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Cleaner's 15-year-long fight against water bloom is paying off

By Liu Kun and Li Lei | China Daily | Updated: 2019-08-20 09:04
Bi Jiapei and his teammates transport garbage collected from the Huangbai River onto a truck in Yichang, Hubei province, in July. [Photo provided to China Daily]

In his 15 years fighting overgrown aquatic plants and floating garbage on the Huangbai River in Yichang, Hubei province, Bi Jiapei will never forget the outbreak of water hyacinth in 2006, which almost pushed the riverside city to the brink of crisis.

As a tributary of the Yangtze River, the river supplies drinking water to 2 million Yichang residents and offers irrigation water for tens of thousands of hectares of farmland.

To contain the massive water bloom, Bi and his colleagues in a cleanup crew along the Huangbai River toiled for more than three months to remove the invasive species that had taken hold of their mother river. On an average day, Bi and others reported collecting 70 metric tons of stinky waste daily, mostly the hyacinth along with some household garbage.

"By September that year, the plants became so thick that our boat struggled to move," he said.

But now the 64-year-old feels that a future crisis of that scale seems unlikely, as local authorities have ramped up efforts over the past few years to treat waters in the ecologically critical region, which is home to a wide array of species.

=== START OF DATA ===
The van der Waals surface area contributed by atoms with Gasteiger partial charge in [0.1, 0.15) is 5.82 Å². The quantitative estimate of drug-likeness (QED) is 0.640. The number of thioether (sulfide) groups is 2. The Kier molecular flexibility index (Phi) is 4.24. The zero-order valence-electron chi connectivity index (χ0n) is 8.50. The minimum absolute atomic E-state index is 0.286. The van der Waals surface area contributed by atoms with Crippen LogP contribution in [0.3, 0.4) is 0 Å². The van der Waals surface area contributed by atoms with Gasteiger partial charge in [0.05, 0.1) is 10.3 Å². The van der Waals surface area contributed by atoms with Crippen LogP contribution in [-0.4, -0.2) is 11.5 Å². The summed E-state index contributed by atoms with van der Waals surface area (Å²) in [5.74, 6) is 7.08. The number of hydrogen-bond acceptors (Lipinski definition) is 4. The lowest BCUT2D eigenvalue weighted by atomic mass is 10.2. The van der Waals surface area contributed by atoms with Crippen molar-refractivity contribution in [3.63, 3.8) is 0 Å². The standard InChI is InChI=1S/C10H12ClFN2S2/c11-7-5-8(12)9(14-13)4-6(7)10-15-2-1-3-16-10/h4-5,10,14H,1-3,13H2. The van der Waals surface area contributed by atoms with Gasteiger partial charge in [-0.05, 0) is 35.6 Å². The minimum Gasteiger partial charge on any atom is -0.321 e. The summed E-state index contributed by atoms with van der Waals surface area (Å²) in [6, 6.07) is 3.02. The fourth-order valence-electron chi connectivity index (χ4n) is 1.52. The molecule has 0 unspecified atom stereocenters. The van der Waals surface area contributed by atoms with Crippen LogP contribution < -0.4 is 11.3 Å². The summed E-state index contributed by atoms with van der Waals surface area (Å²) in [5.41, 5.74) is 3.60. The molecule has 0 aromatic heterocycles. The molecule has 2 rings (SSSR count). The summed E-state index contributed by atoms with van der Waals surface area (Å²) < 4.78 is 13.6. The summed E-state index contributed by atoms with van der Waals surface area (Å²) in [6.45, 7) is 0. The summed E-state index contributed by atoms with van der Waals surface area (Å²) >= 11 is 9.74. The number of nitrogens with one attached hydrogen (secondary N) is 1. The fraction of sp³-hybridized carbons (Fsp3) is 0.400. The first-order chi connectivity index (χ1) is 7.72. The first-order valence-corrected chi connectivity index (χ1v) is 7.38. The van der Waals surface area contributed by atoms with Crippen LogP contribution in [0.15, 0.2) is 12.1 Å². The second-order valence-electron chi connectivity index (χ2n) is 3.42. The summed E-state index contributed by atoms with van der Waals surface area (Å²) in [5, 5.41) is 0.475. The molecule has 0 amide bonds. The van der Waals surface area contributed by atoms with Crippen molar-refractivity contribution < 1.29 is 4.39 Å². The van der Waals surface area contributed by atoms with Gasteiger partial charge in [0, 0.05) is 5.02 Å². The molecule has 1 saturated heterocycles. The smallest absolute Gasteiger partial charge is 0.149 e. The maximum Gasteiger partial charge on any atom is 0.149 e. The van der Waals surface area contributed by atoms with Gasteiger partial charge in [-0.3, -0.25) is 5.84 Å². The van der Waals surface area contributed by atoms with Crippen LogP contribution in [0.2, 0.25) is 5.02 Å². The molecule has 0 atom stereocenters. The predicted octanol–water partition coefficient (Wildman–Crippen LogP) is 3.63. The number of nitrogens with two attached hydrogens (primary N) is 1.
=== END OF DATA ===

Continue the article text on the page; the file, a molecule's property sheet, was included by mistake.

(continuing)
The change follows the Yichang government's intensified battle against the illegal discharge of phosphorus by fertilizer producers and mines. The chemical element is among the major contributors for water eutrophication, a process by which waters become overly rich with mineral or organic nutrients and lead to outbreaks of organisms.

In 2016, local authorities began limiting the output of phosphorus mines and shutting down smaller ones. It then went on to shutter or relocate riverside chemical plants and poultry farms.

Government figures show the output of phosphorus mines in Yichang was around 1,000 tons last year, a year-on-year decline of 23 percent. In addition, 30 chemical plants were shut down last year, with dozens more moved elsewhere or made to upgrade their equipment to reduce environmental impact.

Local officials said the move was courageous as the chemical industry accounts for almost one-third of its gross industrial output value, but the results were obvious.

Official data show the phosphorus concentration in the Yangtze River's Yichang section last year saw a 43.6 percent decline compared with 2015. Major Yangtze tributaries there have all reached concentration standards set by a local watchdog, and it kept dropping over the past three years.

Bi said his team collects far less floating garbage than in the past.

"The river now seldom smells in the sweltering summer," he said.

He noted that aside from the government policies, the growing awareness of water ecology among the public has also played a role in the progress.

"There's less garbage visible on the river," he said. "The wharves along the river are gradually becoming lush with newly-planted trees."

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